[0075] As shown in FIG. 7, the elongated housing structure 402 comprises six drain-openings 404 formed in the bottom-wall 122 thereof that are situated toward the longitudinal center of the bottom-wall 122 and generally away from the inlet end 112 and the outlet end 114 thereof. As shown, the drain-openings 404 are situated substantially directly below the shaft (not shown). Also, as shown in FIG. 7, the elongated housing structure 402 further comprises a drain-opening 406, formed in the bottom-wall 122 and located adjacent to the inlet end-wall 119. The illustrated drain-openings 404 and 406 are circular, with the diameter of the drain-opening 406 being greater than that of the drain-openings 404.

[0076] Also, as shown in FIG. 7, the elongated housing structure 402 further comprises a first rider bar 408, located between the drain-openings 404 and 406 and the first side-wall 118; and a second rider bar 410, located between the drain-openings 404 and 406 and the second side-wall 120. The rider bars 408 and 410 are shown extending along substantially the entire length of the elongated housing structure 402 from its inlet end-wall 119 to its outlet end-wall 121. A gap is shown between the inlet end-wall 119 and the rider bars 408 and 410.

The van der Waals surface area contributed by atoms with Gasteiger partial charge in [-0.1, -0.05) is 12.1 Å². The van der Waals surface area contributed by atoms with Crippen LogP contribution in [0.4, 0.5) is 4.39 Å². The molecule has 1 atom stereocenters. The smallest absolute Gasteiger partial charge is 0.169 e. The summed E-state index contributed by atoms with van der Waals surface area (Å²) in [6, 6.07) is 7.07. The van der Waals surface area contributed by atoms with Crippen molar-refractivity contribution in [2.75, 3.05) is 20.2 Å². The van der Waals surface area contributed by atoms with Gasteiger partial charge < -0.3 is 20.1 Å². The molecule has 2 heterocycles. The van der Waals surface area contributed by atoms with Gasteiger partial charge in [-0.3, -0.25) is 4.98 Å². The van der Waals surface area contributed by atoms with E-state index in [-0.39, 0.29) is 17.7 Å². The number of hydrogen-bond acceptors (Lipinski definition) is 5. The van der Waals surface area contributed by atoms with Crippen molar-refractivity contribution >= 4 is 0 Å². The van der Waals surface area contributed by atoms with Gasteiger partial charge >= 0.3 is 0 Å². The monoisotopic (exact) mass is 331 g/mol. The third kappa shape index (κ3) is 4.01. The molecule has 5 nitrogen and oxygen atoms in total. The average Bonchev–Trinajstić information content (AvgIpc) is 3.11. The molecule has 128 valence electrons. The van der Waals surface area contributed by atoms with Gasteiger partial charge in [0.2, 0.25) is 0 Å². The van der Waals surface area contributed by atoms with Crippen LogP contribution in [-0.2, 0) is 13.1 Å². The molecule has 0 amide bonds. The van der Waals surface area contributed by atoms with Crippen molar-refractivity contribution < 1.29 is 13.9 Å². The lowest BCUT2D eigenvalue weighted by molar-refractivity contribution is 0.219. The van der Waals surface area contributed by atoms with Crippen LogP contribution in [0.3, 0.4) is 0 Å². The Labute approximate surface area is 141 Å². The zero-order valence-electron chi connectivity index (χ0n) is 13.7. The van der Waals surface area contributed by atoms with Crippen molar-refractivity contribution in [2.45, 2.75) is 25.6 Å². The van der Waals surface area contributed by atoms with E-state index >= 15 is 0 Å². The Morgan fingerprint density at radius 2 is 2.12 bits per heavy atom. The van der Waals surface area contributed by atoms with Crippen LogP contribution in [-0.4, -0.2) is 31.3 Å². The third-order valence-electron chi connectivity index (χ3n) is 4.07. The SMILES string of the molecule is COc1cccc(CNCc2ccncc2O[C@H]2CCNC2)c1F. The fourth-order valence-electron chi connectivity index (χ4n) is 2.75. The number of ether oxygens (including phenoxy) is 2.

[0077]FIG. 8 shows the inlet end view of the elongated housing structure 402, with the outside of the inlet end-wall 119 shown. Also shown are the inlet end of the shaft 104, the drain-opening 406 formed in the inlet end-wall, adjacent to the bottom-wall 122, and latitudinal cross-sections (shown in hidden lines) of the first rider bar 408 and the second rider bar 410. As shown, the first rider bar 408 has a rectangular latitudinal cross-section with a leading surface 412 and associated leading edge 414, and the second rider bar 410 also has a rectangular latitudinal cross-section with a leading surface 416 and associated leading edge 418.

[0078] Further, as illustrated, the rider bars 408 and 410 are attached to the inside surface of the bottom-wall 122, with the first rider bar 408 being offset by 20 degrees of rotation from that portion of the bottom-wall 122 directly below the shaft 104, toward the first side-wall 118, and the second rider bar 410 being offset by 20 degrees of rotation from that portion of the bottom-wall 122 directly below the shaft 104, toward the second side-wall 120.